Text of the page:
For the first time ever, NASA has recorded audio on another planet – and the beat is pretty solid.
The Perseverance rover contains two microphones, an experimental microphone and a scientist, to record sound as it explores the Jezero Crater for evidence of ancient microscopic life. Last week, the rover picked up the sound of the wind after it landed on Mars.
The space agency released two versions of the recording, both of which were best heard with decent headphones. (If you’re listening through computer speakers, you may need to turn up the volume.) One of these contains filtered rover noise so that all you hear is purely the sound of a breeze on Mars:
The other includes the rover’s mechanical audio to give this breeze an extra vibe:
NASA also released audio from its InSight lander, but those clips were captured as vibrations from a seismometer rather than microphones and were not technically sound. Two other microphones sent to Mars had problems: the Mars Polar Lander mission failed and the Phoenix Lander’s microphones never turned on.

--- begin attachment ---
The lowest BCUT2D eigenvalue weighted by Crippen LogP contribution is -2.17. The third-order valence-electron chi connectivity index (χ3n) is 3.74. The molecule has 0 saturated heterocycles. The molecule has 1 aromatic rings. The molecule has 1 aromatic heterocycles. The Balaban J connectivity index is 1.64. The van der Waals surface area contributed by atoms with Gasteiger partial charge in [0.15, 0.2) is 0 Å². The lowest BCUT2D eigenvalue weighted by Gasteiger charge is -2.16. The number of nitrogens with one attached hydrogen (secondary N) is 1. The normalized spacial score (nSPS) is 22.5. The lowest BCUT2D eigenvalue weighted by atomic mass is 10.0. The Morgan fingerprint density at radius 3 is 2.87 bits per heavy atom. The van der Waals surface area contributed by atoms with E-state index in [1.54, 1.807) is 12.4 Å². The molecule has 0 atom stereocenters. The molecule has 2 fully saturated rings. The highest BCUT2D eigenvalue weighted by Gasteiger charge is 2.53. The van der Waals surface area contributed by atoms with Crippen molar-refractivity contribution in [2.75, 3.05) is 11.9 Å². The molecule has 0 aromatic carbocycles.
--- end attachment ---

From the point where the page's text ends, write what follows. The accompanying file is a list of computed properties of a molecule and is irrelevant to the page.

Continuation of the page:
The space agency said the sounds on Mars would be a bit different because of the atmosphere, which would lead to “a quieter, more muffled version of what you’ll hear on Earth” as well as higher heights disappearing. or even disappear.
“Some sounds that we are used to on Earth, like whistles, bells or birdsong, would be almost inaudible on Mars,” the space agency said.
Additionally, NASA has released audio clips of what common Earth sounds would sound like on Mars, which you can check out here. Some sound like muffled versions of Earth sounds. But others, like ocean waves, take on a more ominous tone.
Also on Monday, the space agency released high-quality footage of Perseverance entering the Red Planet and landing on the surface:
… as well as a panoramic photo of the Martian landscape assembled from six images:
Calling all HuffPost superfans!
Sign up to become a founding member and help shape the next chapter of HuffPost